On the capability of the future ALTIUS ultraviolet–visible–near-infrared limb sounder to constrain modelled stratospheric ozone
|ALTIUS (Atmospheric Limb Tracker for the Investigation of the Upcoming Stratosphere) is the upcoming stratospheric ozone monitoring limb sounder from ESA's Earth Watch programme. Measuring in the ultraviolet–visible–near-infrared (UV–VIS–NIR) spectral regions, ALTIUS will retrieve vertical profiles of ozone, aerosol extinction coefficients, nitrogen dioxide and other trace gases from the upper troposphere to the mesosphere. In order to maximize the geographical coverage, the instrument will observe limb-scattered solar light during daytime (i.e. bright limb observations), solar occultations at the terminator and stellar/lunar/planetary occultations during nighttime. This paper evaluates the constraint of ALTIUS ozone profiles on modelled stratospheric ozone by means of an observing system simulation experiment (OSSE). In this effort, a reference atmosphere has been built and used to generate ALTIUS ozone profiles, along with an instrument simulator. These profiles are then assimilated to provide ozone analyses. A good agreement is found between the analyses and the reference atmosphere in the stratosphere and in the extra-tropical upper troposphere. In the tropical upper troposphere, although providing significant information in the analyses, the assimilation of ozone profiles does not completely eliminate the bias with respect to the reference atmosphere. The impacts of the different modes of observations have also been evaluated, showing that all of them are necessary to constrain ozone during polar winters where solar/stellar occultations are the most important during the polar night and bright limb data are the most important during the development of the ozone hole in the polar spring.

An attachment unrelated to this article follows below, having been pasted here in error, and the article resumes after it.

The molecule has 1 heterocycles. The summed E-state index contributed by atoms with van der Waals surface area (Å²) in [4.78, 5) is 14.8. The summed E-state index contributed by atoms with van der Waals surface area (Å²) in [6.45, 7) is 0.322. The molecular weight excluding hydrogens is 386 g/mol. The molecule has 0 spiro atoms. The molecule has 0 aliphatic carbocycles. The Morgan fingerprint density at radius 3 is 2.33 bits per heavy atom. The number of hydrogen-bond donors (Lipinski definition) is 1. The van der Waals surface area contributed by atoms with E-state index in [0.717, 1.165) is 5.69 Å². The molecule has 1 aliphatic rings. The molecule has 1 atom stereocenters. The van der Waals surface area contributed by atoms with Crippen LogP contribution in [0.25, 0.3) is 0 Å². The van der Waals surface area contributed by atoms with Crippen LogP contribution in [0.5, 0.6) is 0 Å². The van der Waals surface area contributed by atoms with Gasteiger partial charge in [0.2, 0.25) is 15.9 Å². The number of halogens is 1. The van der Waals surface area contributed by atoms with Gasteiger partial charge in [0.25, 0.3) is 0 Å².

|On the capability of the future ALTIUS ultraviolet–visible–near-infrared limb sounder to constrain modelled stratospheric ozone
|Earth and related Environmental sciences
|Atmospheric Measurement Techniques